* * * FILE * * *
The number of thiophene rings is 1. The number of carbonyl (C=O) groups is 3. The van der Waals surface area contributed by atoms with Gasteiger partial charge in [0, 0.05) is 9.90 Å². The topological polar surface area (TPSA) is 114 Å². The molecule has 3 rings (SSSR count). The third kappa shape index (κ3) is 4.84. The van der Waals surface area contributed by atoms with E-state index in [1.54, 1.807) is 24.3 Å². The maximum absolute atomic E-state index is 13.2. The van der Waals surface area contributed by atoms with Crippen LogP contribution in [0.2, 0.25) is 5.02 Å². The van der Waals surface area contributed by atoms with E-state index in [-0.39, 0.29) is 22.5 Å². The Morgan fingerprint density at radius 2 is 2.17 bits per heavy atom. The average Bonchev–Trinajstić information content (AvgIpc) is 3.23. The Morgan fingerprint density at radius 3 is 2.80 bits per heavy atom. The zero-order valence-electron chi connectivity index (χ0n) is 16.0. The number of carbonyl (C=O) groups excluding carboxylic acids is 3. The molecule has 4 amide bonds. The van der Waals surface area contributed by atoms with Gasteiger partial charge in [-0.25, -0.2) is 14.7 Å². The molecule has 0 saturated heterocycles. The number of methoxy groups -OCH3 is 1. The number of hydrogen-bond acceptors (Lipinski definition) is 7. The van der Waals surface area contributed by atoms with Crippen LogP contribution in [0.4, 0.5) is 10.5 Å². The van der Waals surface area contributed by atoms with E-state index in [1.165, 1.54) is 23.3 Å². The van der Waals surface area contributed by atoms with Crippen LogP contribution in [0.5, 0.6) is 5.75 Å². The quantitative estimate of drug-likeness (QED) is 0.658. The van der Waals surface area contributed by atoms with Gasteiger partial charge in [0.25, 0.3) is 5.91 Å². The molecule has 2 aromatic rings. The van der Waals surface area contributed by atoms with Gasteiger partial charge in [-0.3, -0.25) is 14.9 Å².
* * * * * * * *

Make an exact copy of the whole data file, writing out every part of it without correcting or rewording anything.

The number of thiophene rings is 1. The number of carbonyl (C=O) groups is 3. The van der Waals surface area contributed by atoms with Gasteiger partial charge in [0, 0.05) is 9.90 Å². The topological polar surface area (TPSA) is 114 Å². The molecule has 3 rings (SSSR count). The third kappa shape index (κ3) is 4.84. The van der Waals surface area contributed by atoms with E-state index in [1.54, 1.807) is 24.3 Å². The maximum absolute atomic E-state index is 13.2. The van der Waals surface area contributed by atoms with Crippen LogP contribution in [0.2, 0.25) is 5.02 Å². The van der Waals surface area contributed by atoms with E-state index in [-0.39, 0.29) is 22.5 Å². The Morgan fingerprint density at radius 2 is 2.17 bits per heavy atom. The average Bonchev–Trinajstić information content (AvgIpc) is 3.23. The Morgan fingerprint density at radius 3 is 2.80 bits per heavy atom. The zero-order valence-electron chi connectivity index (χ0n) is 16.0. The number of carbonyl (C=O) groups excluding carboxylic acids is 3. The molecule has 4 amide bonds. The van der Waals surface area contributed by atoms with Gasteiger partial charge in [-0.25, -0.2) is 14.7 Å². The molecule has 0 saturated heterocycles. The number of methoxy groups -OCH3 is 1. The number of hydrogen-bond acceptors (Lipinski definition) is 7. The van der Waals surface area contributed by atoms with Crippen LogP contribution in [0.4, 0.5) is 10.5 Å². The van der Waals surface area contributed by atoms with E-state index in [1.165, 1.54) is 23.3 Å². The van der Waals surface area contributed by atoms with Crippen LogP contribution in [0.5, 0.6) is 5.75 Å². The quantitative estimate of drug-likeness (QED) is 0.658. The van der Waals surface area contributed by atoms with Gasteiger partial charge in [0.25, 0.3) is 5.91 Å². The molecule has 2 aromatic rings. The van der Waals surface area contributed by atoms with Gasteiger partial charge in [-0.3, -0.25) is 14.9 Å².